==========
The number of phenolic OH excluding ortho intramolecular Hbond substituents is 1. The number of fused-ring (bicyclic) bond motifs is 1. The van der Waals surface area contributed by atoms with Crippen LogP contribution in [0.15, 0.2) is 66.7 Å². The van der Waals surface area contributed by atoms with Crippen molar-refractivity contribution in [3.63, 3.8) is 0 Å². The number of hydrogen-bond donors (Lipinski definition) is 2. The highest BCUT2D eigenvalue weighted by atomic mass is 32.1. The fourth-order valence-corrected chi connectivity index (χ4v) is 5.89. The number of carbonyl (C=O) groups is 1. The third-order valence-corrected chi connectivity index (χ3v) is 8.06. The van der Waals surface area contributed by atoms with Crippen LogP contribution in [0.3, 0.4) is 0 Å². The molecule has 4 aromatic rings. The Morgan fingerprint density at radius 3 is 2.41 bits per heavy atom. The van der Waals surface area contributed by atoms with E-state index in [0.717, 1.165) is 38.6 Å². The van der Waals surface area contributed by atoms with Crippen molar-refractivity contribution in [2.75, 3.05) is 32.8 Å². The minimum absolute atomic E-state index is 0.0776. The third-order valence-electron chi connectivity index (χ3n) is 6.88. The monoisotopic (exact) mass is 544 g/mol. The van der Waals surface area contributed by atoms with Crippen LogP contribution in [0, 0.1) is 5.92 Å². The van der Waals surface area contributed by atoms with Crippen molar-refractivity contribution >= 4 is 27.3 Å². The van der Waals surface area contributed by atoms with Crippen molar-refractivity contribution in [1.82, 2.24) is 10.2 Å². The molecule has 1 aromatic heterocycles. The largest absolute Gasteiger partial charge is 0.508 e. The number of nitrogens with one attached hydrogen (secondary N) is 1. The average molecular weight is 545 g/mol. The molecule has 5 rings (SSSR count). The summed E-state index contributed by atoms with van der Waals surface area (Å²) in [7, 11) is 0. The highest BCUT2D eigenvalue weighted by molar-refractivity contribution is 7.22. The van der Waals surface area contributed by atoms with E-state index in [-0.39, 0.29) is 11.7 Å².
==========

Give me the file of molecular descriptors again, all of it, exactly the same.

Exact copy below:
The number of phenolic OH excluding ortho intramolecular Hbond substituents is 1. The number of fused-ring (bicyclic) bond motifs is 1. The van der Waals surface area contributed by atoms with Crippen LogP contribution in [0.15, 0.2) is 66.7 Å². The van der Waals surface area contributed by atoms with Crippen molar-refractivity contribution in [3.63, 3.8) is 0 Å². The number of hydrogen-bond donors (Lipinski definition) is 2. The highest BCUT2D eigenvalue weighted by atomic mass is 32.1. The fourth-order valence-corrected chi connectivity index (χ4v) is 5.89. The number of carbonyl (C=O) groups is 1. The third-order valence-corrected chi connectivity index (χ3v) is 8.06. The van der Waals surface area contributed by atoms with Crippen LogP contribution in [0.3, 0.4) is 0 Å². The molecule has 4 aromatic rings. The Morgan fingerprint density at radius 3 is 2.41 bits per heavy atom. The van der Waals surface area contributed by atoms with E-state index in [0.717, 1.165) is 38.6 Å². The van der Waals surface area contributed by atoms with Crippen molar-refractivity contribution in [2.75, 3.05) is 32.8 Å². The minimum absolute atomic E-state index is 0.0776. The third-order valence-electron chi connectivity index (χ3n) is 6.88. The monoisotopic (exact) mass is 544 g/mol. The van der Waals surface area contributed by atoms with Crippen LogP contribution in [0, 0.1) is 5.92 Å². The van der Waals surface area contributed by atoms with Crippen molar-refractivity contribution >= 4 is 27.3 Å². The van der Waals surface area contributed by atoms with Crippen molar-refractivity contribution in [1.82, 2.24) is 10.2 Å². The molecule has 1 aromatic heterocycles. The largest absolute Gasteiger partial charge is 0.508 e. The number of nitrogens with one attached hydrogen (secondary N) is 1. The average molecular weight is 545 g/mol. The molecule has 5 rings (SSSR count). The summed E-state index contributed by atoms with van der Waals surface area (Å²) in [7, 11) is 0. The highest BCUT2D eigenvalue weighted by molar-refractivity contribution is 7.22. The van der Waals surface area contributed by atoms with E-state index in [-0.39, 0.29) is 11.7 Å².